Handball has played a pivotal role in Vince Slatt’s life. If not for his expertise at the game, he might never have married, Peggy, his wife of 70 years.
Vince Slatt and Peggy Hennessey grew up in Butte. He attended an all-boys high school; she went to an all-girls school. After graduation, Vince attended the University of Notre Dame and Peggy went to the University of St. Mary, in Leavenworth, Kansas.
In 1941, they were both home for the holidays. Several dances were held and Vince had his eye on Peggy. Unfortunately, so did his friend.
“We both wanted to take Peggy to a dance,” Vince recalled. “We didn’t want to flip a coin, so we played handball. I won, so I got to take her to the dance.”
One dance was all it took. Peggy laughed. “My mother said, ‘Oh, you would fall in love with a tango lizard,’ ” she said. She glanced at Vince and added, “He’s still a great dancer!”
Vince said she was no slouch on the dance floor, either. “She was a real good dancer; if I made a mistake she followed me,” he said.
By the time they both returned to their respective schools, a flame was lit that has burned brightly for seven decades.
They kept in touch by letter and telegram. Vince graduated from Notre Dame, class of 1943, with an engineering degree and shortly thereafter joined the Navy.
He didn’t discuss his decision with Peggy. “My brother had joined the Marines,” Vince said. “My other brother had joined the Navy. I wanted to serve my country.”
The Navy sent their new recruit to Cornell University to learn about diesel engines. “I was an electrical engineer,” Vince said. “I didn’t know anything about diesel engines. Then they sent me to submarine school to learn how to build subs.”
He learned enough to quickly be promoted from ensign to junior lieutenant and was stationed at the Boston Navy Yard. Somewhere along the way, he proposed to Peggy and she’d accepted. When asked if she thought long and hard about her decision to marry, she replied, “No. But I know I didn’t make a mistake.”
Peggy graduated from St. Mary’s with a degree in chemistry. They decided to marry at Notre Dame. “The war was on and transportation was difficult,” Vince said. “Notre Dame was halfway between Boston and Butte.”
But before the wedding came the question of where to live. Boston was bustling with sailors and married housing was hard to come by. Once again, handball played a role in the couple’s fate.
Vince played at the YMCA. One day he enjoyed a spirited game with a fellow. When they went to change afterward, Vince donned his uniform.
“The guy said, ‘You’re in the Navy! I want to do something for you. Is there anything you need?’ ” Vince recalled. “So I told him I’m getting married next week and I don’t have a place to live.”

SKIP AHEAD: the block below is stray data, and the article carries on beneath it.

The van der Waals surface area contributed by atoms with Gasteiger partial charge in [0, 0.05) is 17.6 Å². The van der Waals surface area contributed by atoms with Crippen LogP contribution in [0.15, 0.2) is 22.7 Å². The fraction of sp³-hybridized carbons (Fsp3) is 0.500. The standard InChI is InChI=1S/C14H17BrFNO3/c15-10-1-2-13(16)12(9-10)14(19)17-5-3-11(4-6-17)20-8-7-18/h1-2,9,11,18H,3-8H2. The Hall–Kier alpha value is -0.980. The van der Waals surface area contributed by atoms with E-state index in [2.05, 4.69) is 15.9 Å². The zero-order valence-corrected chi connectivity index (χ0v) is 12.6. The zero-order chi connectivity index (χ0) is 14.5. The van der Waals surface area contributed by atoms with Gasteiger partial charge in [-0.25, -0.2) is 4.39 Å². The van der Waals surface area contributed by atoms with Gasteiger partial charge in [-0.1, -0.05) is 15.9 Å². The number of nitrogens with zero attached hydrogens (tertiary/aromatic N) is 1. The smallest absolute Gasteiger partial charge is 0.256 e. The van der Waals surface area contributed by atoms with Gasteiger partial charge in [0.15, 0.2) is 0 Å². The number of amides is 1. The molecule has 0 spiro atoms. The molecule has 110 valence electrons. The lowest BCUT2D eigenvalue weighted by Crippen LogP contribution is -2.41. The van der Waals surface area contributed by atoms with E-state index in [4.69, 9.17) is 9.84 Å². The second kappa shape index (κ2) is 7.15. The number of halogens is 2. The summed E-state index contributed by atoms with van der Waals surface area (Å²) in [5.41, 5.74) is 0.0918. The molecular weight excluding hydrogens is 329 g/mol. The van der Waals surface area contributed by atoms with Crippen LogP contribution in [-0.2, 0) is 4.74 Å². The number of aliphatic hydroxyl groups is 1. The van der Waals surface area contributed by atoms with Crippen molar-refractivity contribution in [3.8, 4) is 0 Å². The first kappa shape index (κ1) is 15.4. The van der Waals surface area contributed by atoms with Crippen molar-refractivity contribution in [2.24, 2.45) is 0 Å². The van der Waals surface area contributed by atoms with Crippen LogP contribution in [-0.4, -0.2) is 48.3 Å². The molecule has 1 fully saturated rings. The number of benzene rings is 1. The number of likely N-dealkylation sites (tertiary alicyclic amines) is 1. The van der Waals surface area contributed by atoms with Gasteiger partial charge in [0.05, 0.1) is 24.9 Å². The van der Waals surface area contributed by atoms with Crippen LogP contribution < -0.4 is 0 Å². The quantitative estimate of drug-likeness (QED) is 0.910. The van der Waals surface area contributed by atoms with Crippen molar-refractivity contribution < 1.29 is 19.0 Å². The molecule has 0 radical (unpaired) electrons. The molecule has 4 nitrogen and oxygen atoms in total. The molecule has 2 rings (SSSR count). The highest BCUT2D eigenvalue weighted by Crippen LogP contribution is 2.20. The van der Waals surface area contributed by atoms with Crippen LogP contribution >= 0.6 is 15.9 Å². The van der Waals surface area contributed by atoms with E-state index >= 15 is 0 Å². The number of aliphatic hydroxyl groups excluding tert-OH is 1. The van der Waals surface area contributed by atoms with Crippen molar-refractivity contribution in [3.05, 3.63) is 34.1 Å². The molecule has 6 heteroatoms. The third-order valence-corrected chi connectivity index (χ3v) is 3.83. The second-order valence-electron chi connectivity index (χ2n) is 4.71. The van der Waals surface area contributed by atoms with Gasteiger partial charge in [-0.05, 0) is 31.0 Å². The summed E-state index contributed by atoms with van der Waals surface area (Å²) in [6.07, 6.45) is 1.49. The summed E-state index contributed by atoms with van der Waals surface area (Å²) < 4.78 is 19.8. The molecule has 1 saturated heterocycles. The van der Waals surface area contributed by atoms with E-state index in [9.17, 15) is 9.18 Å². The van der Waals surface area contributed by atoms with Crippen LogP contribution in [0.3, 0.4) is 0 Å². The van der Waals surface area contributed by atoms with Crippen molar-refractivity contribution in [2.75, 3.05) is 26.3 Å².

It turns out the fellow had a furnished studio apartment. “He gave us the apartment and that’s where we lived for the duration of my service,” Vince said.
Vince and Peggy were married May 16, 1944, in the Log Chapel at Notre Dame. “They have a beautiful basilica,” Vince said. “But a real Notre Dame guy gets married in the Log Chapel.”
A black-and-white wedding photo shows the happy couple, Vince in his dress uniform and Peggy beaming in a beautiful white gown with pearls around her neck. At their downtown Spokane apartment, she gazed at the photo. “I had black hair then and now it’s I-don’t-know-what-color,” she said.
Vince rubbed his bald pate. “At least you’ve got your hair, Peg.”
After the wedding, the couple boarded a train for Boston. No honeymoon for them. Peggy shrugged. “The war was on.”
While in Boston, she gave birth to their first child, Phil. Not long afterward, Vince received his discharge papers. Peggy and the baby traveled to Butte, but Vince didn’t make it that far. He’d asked to be discharged out of Seattle. He caught a train there and headed for Montana.
“The train stopped in Spokane, so I got out and walked around,” Vince said. “I passed an electrical shop and went in and asked if they had a job opening.”
They did, and hired him immediately. He sent for his wife and son and the family settled near Gonzaga University, where they lived for 40 years.
He eventually took a job with Inland Power and Light, becoming a manager before retiring. “Nowadays they call them CEOs,” Vince said, smiling.
Peggy had her hands full with the birth of Mary, followed by Steve, Debbie, and Chris.
“We agreed when we got married that the boys would go to Notre Dame and the girls would go to St. Mary’s, and they did,” Vince said. Four grandchildren attended Notre Dame as well.
In addition to loyalty to his alma mater, Vince passed something else down to his five kids. “I taught them all to play handball,” he said.
When the Elks closed their building downtown, Vince was left without a nearby handball court, so he took up a new hobby. At 77, he ran his first Bloomsday.
Peggy shook her head. “I have no desire to run Bloomsday,” she said. But a large contingent of family travels to Spokane each year to accompany her husband during the race and Peggy waits outside their apartment to give him a kiss when he jogs by.
She’s eloquent and effusive in her praise for Vince. “He’s thoughtful and caring – the kind of man everyone wants for a husband,” she said.
“Aww, Peg,” he said, embarrassed.
“I’m just telling the truth,” she said. “We’ve had our ups and downs, but the downs never last.”
Vince knows he’s a fortunate man. “She gave up her career to care for me and the kids,” he said. “I couldn’t even boil an egg.”
His wife chuckled. “He’s lucky to have me, isn’t he?”
Thirty years ago, Vince began a romantic tradition. On the 16th of every month, he has a rose delivered to his bride. “Once, I was in the hospital, but Peters & Sons remembered and sent the rose for me,” he said.
Peggy glanced at the rose that had just been delivered that morning. She looked at Vince. “We are happy, aren’t we?” she asked. “We belong together.”
And Vince patted her hand. “That’s right, Peg,” he said. “That’s right.”